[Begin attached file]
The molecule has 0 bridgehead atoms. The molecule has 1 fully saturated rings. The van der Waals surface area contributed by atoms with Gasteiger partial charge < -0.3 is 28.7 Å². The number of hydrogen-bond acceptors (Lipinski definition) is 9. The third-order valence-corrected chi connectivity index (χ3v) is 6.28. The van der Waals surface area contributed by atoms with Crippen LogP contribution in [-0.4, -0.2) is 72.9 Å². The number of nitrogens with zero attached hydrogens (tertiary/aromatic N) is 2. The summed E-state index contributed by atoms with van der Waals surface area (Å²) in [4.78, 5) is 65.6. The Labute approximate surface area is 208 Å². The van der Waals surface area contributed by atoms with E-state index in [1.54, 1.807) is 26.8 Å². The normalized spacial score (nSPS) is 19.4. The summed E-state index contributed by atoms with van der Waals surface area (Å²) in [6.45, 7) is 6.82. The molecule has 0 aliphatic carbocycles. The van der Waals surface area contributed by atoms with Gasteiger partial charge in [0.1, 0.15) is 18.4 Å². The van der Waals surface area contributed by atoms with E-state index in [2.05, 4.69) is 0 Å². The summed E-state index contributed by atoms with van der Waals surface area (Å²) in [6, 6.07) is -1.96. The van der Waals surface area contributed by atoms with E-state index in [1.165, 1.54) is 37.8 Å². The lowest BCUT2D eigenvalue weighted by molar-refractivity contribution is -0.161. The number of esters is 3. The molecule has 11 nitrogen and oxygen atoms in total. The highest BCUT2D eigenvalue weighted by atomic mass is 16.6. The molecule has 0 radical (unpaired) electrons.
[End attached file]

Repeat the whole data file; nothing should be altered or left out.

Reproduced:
The molecule has 0 bridgehead atoms. The molecule has 1 fully saturated rings. The van der Waals surface area contributed by atoms with Gasteiger partial charge < -0.3 is 28.7 Å². The number of hydrogen-bond acceptors (Lipinski definition) is 9. The third-order valence-corrected chi connectivity index (χ3v) is 6.28. The van der Waals surface area contributed by atoms with Crippen LogP contribution in [-0.4, -0.2) is 72.9 Å². The number of nitrogens with zero attached hydrogens (tertiary/aromatic N) is 2. The summed E-state index contributed by atoms with van der Waals surface area (Å²) in [4.78, 5) is 65.6. The Labute approximate surface area is 208 Å². The van der Waals surface area contributed by atoms with E-state index in [1.54, 1.807) is 26.8 Å². The normalized spacial score (nSPS) is 19.4. The summed E-state index contributed by atoms with van der Waals surface area (Å²) in [6.45, 7) is 6.82. The molecule has 0 aliphatic carbocycles. The van der Waals surface area contributed by atoms with Gasteiger partial charge in [0.1, 0.15) is 18.4 Å². The van der Waals surface area contributed by atoms with E-state index in [2.05, 4.69) is 0 Å². The summed E-state index contributed by atoms with van der Waals surface area (Å²) in [6, 6.07) is -1.96. The van der Waals surface area contributed by atoms with E-state index in [1.165, 1.54) is 37.8 Å². The lowest BCUT2D eigenvalue weighted by molar-refractivity contribution is -0.161. The number of esters is 3. The molecule has 11 nitrogen and oxygen atoms in total. The highest BCUT2D eigenvalue weighted by atomic mass is 16.6. The molecule has 0 radical (unpaired) electrons.